(Revised and Enlarged)

Original attributed to

Department of History

  1. Thou shalt not use the passive voice.

  2. Thou shalt not use the present voice.

  3. Thou shalt not quote from secondary sources.

  4. Thou shalt not quote more than three lines--and never shalt thou use "block" quotations.

  5. Thou shalt not quote anything thou canst say better thyself.

  6. Thou shalt not quote to carry thy story.

  7. Thou shalt, in short, quote only to "season" thy story.

  8. Thou shalt not quote to establish a fact except when the word itself is the fact.

  9. Thou shalt not pass judgments on mankind in general nor shalt thou pardon anyone for anything.

  10. Thou shalt cite material to the standard source.

  11. Thou shalt combine footnotes whenever possible.

  12. Thou shalt not write the history of a wheat field regardless of how "naturally" it develops.

  13. Thou shalt not designate persons by their last names only.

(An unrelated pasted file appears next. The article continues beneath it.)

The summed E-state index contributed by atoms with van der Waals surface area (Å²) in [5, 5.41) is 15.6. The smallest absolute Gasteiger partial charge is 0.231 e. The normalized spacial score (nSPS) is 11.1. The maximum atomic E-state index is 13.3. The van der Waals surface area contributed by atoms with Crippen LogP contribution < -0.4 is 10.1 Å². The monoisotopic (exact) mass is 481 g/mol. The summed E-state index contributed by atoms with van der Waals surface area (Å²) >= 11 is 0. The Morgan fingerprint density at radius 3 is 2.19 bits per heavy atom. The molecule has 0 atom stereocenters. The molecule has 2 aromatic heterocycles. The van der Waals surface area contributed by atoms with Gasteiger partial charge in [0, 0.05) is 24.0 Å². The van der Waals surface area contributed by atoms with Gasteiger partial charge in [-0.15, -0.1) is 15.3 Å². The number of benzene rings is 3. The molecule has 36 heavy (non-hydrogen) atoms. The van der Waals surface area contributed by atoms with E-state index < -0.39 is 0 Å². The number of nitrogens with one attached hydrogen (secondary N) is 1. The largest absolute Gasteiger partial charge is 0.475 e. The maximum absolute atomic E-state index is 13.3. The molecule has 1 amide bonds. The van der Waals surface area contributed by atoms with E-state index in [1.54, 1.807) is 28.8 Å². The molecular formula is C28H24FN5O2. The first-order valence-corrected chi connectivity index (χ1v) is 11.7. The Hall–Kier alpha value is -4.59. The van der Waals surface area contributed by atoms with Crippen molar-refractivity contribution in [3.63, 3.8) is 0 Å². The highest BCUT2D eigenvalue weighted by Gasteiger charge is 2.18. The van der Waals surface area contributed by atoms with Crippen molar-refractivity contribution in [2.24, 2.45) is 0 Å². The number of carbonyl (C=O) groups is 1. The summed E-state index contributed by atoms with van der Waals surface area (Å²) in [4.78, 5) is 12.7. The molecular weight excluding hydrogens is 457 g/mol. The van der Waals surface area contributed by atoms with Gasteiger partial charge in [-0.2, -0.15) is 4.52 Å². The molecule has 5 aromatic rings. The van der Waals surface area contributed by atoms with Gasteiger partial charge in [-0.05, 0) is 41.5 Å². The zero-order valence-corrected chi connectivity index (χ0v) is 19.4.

14. Thou shalt clearly identify any personality mentioned in the text--be it Jesus Christ or Abraham Lincoln.

  15. Thou shalt not mention secondary sources or writers in the main body of thy text.

  16. Thou shalt fight all thy battles in thy footnotes.

  17. Thou shalt write about thy subject and not about the documents concerning thy subject.

  18. Thou shalt not discuss thy methodology.

  19. Thou shalt strike thy reader hard with thy first sentence.

  20. Thou shalt not use slang--nor split thy infinitives.

  21. Thou shalt place thy time clauses first.

  22. Thou shalt not use the personal pronoun either explicitly or implicitly.

  23. Thou shalt not use the rhetorical question to avoid an intelligent transition.

  24. Thou shalt set down things as they happen; thou shalt have no references later in time than the subject thou'rt dealing with.

  25. Thou shalt be neither a "no-er" nor a "not-er"--i.e., thou shalt avoid negations whenever possible.

  26. Thou shalt never use THIS for THE, nor THE for A.

  27. (reserved for future revelations from the prophet)

I found these in some newsgroup years ago: it is not that I agree with these commands, but they are nice stuff for a good discussion about how a historian should write

George Welling

Professor Nauta, from our University, pointed me to the Basic Rules For Writing Narrative History by Horace Samuel Merrill from the History Department of the University of Maryland, which gives the background and updated view and includes the original 15 Commandments by Hesseltine.